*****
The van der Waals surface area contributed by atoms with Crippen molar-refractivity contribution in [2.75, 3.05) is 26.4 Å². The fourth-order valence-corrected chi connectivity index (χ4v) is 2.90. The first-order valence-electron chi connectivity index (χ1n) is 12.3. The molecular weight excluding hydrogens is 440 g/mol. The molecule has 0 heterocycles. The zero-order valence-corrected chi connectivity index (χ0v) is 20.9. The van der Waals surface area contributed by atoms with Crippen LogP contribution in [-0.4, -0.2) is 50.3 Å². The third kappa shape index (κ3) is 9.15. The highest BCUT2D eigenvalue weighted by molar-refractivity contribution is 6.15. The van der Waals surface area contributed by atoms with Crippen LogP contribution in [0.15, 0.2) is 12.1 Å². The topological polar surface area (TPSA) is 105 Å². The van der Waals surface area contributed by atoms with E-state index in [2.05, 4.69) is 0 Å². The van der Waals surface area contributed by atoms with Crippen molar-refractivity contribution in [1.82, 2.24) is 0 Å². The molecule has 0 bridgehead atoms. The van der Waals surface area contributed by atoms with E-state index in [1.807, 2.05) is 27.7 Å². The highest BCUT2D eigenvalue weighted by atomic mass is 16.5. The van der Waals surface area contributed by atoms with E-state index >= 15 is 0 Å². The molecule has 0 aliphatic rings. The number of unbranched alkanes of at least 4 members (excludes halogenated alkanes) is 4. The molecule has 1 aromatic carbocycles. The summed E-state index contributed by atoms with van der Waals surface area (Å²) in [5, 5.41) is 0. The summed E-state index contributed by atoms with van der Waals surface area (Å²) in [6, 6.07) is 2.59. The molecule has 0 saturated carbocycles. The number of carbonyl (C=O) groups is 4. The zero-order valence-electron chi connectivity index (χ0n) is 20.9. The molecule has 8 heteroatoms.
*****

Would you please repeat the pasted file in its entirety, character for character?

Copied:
The van der Waals surface area contributed by atoms with Crippen molar-refractivity contribution in [2.75, 3.05) is 26.4 Å². The fourth-order valence-corrected chi connectivity index (χ4v) is 2.90. The first-order valence-electron chi connectivity index (χ1n) is 12.3. The molecular weight excluding hydrogens is 440 g/mol. The molecule has 0 heterocycles. The zero-order valence-corrected chi connectivity index (χ0v) is 20.9. The van der Waals surface area contributed by atoms with Crippen LogP contribution in [-0.4, -0.2) is 50.3 Å². The third kappa shape index (κ3) is 9.15. The highest BCUT2D eigenvalue weighted by molar-refractivity contribution is 6.15. The van der Waals surface area contributed by atoms with Crippen LogP contribution in [0.15, 0.2) is 12.1 Å². The topological polar surface area (TPSA) is 105 Å². The van der Waals surface area contributed by atoms with E-state index in [2.05, 4.69) is 0 Å². The van der Waals surface area contributed by atoms with Crippen molar-refractivity contribution in [1.82, 2.24) is 0 Å². The molecule has 0 bridgehead atoms. The van der Waals surface area contributed by atoms with E-state index in [1.807, 2.05) is 27.7 Å². The highest BCUT2D eigenvalue weighted by atomic mass is 16.5. The van der Waals surface area contributed by atoms with E-state index >= 15 is 0 Å². The molecule has 0 aliphatic rings. The number of unbranched alkanes of at least 4 members (excludes halogenated alkanes) is 4. The molecule has 1 aromatic carbocycles. The summed E-state index contributed by atoms with van der Waals surface area (Å²) in [5, 5.41) is 0. The summed E-state index contributed by atoms with van der Waals surface area (Å²) in [6, 6.07) is 2.59. The molecule has 0 saturated carbocycles. The number of carbonyl (C=O) groups is 4. The zero-order valence-electron chi connectivity index (χ0n) is 20.9. The molecule has 8 heteroatoms.